you want are facts, not opinions--for who can have any opinion of any
value as to whether the patient is better or worse, excepting the
constant medical attendant, or the really observing nurse?

The most important practical lesson that can be given to nurses is to
teach them what to observe--how to observe--what symptoms indicate
improvement--what the reverse--which are of importance--which are of
none--which are the evidence of neglect--and of what kind of neglect.

All this is what ought to make part, and an essential part, of the
training of every nurse. At present how few there are, either
professional or unprofessional, who really know at all whether any sick
person they may be with is better or worse.

The vagueness and looseness of the information one receives in answer to
that much abused question, "Is he better?" would be ludicrous, if it
were not painful. The only sensible answer (in the present state of
knowledge about sickness) would be "How can I know? I cannot tell how he
was when I was not with him."

I can record but a very few specimens of the answers[1] which I have
heard made by friends and nurses, and accepted by physicians and
surgeons at the very bed-side of the patient, who could have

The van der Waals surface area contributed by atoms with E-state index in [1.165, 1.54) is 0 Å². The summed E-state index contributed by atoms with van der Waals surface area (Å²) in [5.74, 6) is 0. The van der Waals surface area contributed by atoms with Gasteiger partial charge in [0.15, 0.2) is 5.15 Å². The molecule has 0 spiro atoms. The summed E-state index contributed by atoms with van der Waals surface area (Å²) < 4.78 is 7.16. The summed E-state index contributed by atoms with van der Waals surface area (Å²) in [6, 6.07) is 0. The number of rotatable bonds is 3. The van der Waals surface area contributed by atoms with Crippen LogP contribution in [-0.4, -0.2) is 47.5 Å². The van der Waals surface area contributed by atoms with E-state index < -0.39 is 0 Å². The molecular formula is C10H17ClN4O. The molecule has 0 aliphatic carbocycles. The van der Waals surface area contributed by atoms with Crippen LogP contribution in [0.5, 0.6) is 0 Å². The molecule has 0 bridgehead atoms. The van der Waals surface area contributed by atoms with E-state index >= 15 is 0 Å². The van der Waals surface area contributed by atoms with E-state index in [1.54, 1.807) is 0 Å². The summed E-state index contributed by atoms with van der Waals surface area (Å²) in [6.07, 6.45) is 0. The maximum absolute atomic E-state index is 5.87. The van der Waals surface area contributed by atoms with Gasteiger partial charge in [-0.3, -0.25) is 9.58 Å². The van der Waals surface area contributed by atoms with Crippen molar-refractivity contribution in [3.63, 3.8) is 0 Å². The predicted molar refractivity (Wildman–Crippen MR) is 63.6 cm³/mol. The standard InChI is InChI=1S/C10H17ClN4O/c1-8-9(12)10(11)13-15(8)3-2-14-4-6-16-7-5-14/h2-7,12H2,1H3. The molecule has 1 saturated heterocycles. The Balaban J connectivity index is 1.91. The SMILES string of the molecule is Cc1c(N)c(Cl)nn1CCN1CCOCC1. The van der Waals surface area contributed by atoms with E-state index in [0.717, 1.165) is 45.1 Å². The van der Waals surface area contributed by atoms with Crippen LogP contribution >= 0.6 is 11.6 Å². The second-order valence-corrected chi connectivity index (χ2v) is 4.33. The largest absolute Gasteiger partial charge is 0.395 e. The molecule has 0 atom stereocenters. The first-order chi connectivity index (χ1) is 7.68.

contradicted every word, but did not--sometimes from amiability, often
from shyness, oftenest from languor!

"How often have the bowels acted, nurse?" "Once, sir." This generally
means that the utensil has been emptied once, it having been used
perhaps seven or eight times.

"Do you think the patient is much weaker than he was six weeks ago?" "Oh
no, sir; you know it is very long since he has been up and dressed, and
he can get across the room now." This means that the nurse has not
observed that whereas six weeks ago he sat up and occupied himself in
bed, he now lies still doing nothing; that, although he can "get across
the room," he cannot stand for five seconds.

Another patient who is eating well, recovering steadily, although
slowly, from fever, but cannot walk or stand, is represented to the
doctor as making no progress at all.


[Sidenote: Leading questions useless or misleading.]

Questions, too, as asked now (but too generally) of or about patients,
would obtain no information at all about them, even if the person asked
of had every information to give. The question is generally a leading
question; and it is singular that people never think what must be the
answer to this question before they ask it: for instance, "Has he had a
good night?" Now, one patient will think he has a bad night if he has
not slept ten hours without waking. Another does not think he has a bad
night if he has had intervals of dosing occasionally. The same answer
has, actually been given as regarded two patients--one who had been
entirely sleepless for five times twenty-four hours, and died of it, and
another who had not slept the sleep of a regular night, without waking.
Why cannot the question be asked, How many hours' sleep has ---- had?